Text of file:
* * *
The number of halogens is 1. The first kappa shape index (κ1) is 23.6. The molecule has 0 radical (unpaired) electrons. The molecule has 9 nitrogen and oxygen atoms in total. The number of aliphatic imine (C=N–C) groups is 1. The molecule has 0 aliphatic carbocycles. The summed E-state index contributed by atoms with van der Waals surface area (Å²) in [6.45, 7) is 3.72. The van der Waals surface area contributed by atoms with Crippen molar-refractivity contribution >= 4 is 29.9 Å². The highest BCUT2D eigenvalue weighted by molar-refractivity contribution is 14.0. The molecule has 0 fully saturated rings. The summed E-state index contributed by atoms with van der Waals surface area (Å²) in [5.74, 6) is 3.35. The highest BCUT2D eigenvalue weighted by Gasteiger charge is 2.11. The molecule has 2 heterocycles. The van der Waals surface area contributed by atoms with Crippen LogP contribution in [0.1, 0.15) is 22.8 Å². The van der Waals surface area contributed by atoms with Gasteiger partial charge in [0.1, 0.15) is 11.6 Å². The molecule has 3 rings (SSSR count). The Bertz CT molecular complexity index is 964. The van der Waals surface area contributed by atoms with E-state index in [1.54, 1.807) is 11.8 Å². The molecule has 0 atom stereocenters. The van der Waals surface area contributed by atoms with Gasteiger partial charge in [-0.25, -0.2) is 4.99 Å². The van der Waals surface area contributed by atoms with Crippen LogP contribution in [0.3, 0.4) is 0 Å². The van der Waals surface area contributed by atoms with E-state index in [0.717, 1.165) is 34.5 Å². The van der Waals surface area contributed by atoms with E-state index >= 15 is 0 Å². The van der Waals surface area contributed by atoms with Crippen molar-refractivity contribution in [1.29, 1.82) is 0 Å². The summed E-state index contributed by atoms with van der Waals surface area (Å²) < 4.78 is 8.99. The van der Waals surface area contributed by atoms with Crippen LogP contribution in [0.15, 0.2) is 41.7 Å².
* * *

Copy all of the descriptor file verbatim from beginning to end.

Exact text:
The number of halogens is 1. The first kappa shape index (κ1) is 23.6. The molecule has 0 radical (unpaired) electrons. The molecule has 9 nitrogen and oxygen atoms in total. The number of aliphatic imine (C=N–C) groups is 1. The molecule has 0 aliphatic carbocycles. The summed E-state index contributed by atoms with van der Waals surface area (Å²) in [6.45, 7) is 3.72. The van der Waals surface area contributed by atoms with Crippen molar-refractivity contribution >= 4 is 29.9 Å². The highest BCUT2D eigenvalue weighted by molar-refractivity contribution is 14.0. The molecule has 0 fully saturated rings. The summed E-state index contributed by atoms with van der Waals surface area (Å²) in [5.74, 6) is 3.35. The highest BCUT2D eigenvalue weighted by Gasteiger charge is 2.11. The molecule has 2 heterocycles. The van der Waals surface area contributed by atoms with Crippen LogP contribution in [0.1, 0.15) is 22.8 Å². The van der Waals surface area contributed by atoms with Gasteiger partial charge in [0.1, 0.15) is 11.6 Å². The molecule has 3 rings (SSSR count). The Bertz CT molecular complexity index is 964. The van der Waals surface area contributed by atoms with E-state index in [1.54, 1.807) is 11.8 Å². The molecule has 0 atom stereocenters. The van der Waals surface area contributed by atoms with Gasteiger partial charge in [-0.25, -0.2) is 4.99 Å². The van der Waals surface area contributed by atoms with Crippen LogP contribution in [0.3, 0.4) is 0 Å². The van der Waals surface area contributed by atoms with E-state index in [0.717, 1.165) is 34.5 Å². The van der Waals surface area contributed by atoms with E-state index >= 15 is 0 Å². The van der Waals surface area contributed by atoms with Crippen molar-refractivity contribution in [1.29, 1.82) is 0 Å². The summed E-state index contributed by atoms with van der Waals surface area (Å²) < 4.78 is 8.99. The van der Waals surface area contributed by atoms with Crippen LogP contribution in [0.15, 0.2) is 41.7 Å².